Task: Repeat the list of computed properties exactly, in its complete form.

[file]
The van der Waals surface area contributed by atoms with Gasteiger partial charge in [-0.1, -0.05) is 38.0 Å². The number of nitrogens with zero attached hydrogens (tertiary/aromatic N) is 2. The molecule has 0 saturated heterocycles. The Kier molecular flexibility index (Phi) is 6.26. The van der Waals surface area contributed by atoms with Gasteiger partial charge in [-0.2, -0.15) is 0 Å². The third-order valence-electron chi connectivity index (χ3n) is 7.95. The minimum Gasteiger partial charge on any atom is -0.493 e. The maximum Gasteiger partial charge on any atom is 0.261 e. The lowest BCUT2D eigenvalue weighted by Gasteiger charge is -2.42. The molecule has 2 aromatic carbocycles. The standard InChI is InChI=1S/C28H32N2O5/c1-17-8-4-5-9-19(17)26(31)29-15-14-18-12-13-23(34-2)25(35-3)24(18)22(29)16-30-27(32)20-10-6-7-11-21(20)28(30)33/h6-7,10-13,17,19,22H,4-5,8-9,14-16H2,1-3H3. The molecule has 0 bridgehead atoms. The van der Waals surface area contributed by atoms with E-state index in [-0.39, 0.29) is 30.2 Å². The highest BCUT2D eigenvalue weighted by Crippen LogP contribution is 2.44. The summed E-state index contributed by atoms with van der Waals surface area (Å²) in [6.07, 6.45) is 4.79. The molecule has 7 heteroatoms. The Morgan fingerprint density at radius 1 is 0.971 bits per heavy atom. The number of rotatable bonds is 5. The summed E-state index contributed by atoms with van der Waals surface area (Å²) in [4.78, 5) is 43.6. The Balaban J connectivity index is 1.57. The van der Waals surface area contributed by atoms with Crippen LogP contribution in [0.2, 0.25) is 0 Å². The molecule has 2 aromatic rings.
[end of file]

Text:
The van der Waals surface area contributed by atoms with Gasteiger partial charge in [-0.1, -0.05) is 38.0 Å². The number of nitrogens with zero attached hydrogens (tertiary/aromatic N) is 2. The molecule has 0 saturated heterocycles. The Kier molecular flexibility index (Phi) is 6.26. The van der Waals surface area contributed by atoms with Gasteiger partial charge in [-0.2, -0.15) is 0 Å². The third-order valence-electron chi connectivity index (χ3n) is 7.95. The minimum Gasteiger partial charge on any atom is -0.493 e. The maximum Gasteiger partial charge on any atom is 0.261 e. The lowest BCUT2D eigenvalue weighted by Gasteiger charge is -2.42. The molecule has 2 aromatic carbocycles. The standard InChI is InChI=1S/C28H32N2O5/c1-17-8-4-5-9-19(17)26(31)29-15-14-18-12-13-23(34-2)25(35-3)24(18)22(29)16-30-27(32)20-10-6-7-11-21(20)28(30)33/h6-7,10-13,17,19,22H,4-5,8-9,14-16H2,1-3H3. The molecule has 0 bridgehead atoms. The van der Waals surface area contributed by atoms with E-state index in [-0.39, 0.29) is 30.2 Å². The highest BCUT2D eigenvalue weighted by Crippen LogP contribution is 2.44. The summed E-state index contributed by atoms with van der Waals surface area (Å²) in [6.07, 6.45) is 4.79. The molecule has 7 heteroatoms. The Morgan fingerprint density at radius 1 is 0.971 bits per heavy atom. The number of rotatable bonds is 5. The summed E-state index contributed by atoms with van der Waals surface area (Å²) in [4.78, 5) is 43.6. The Balaban J connectivity index is 1.57. The van der Waals surface area contributed by atoms with Crippen LogP contribution in [0.2, 0.25) is 0 Å². The molecule has 2 aromatic rings.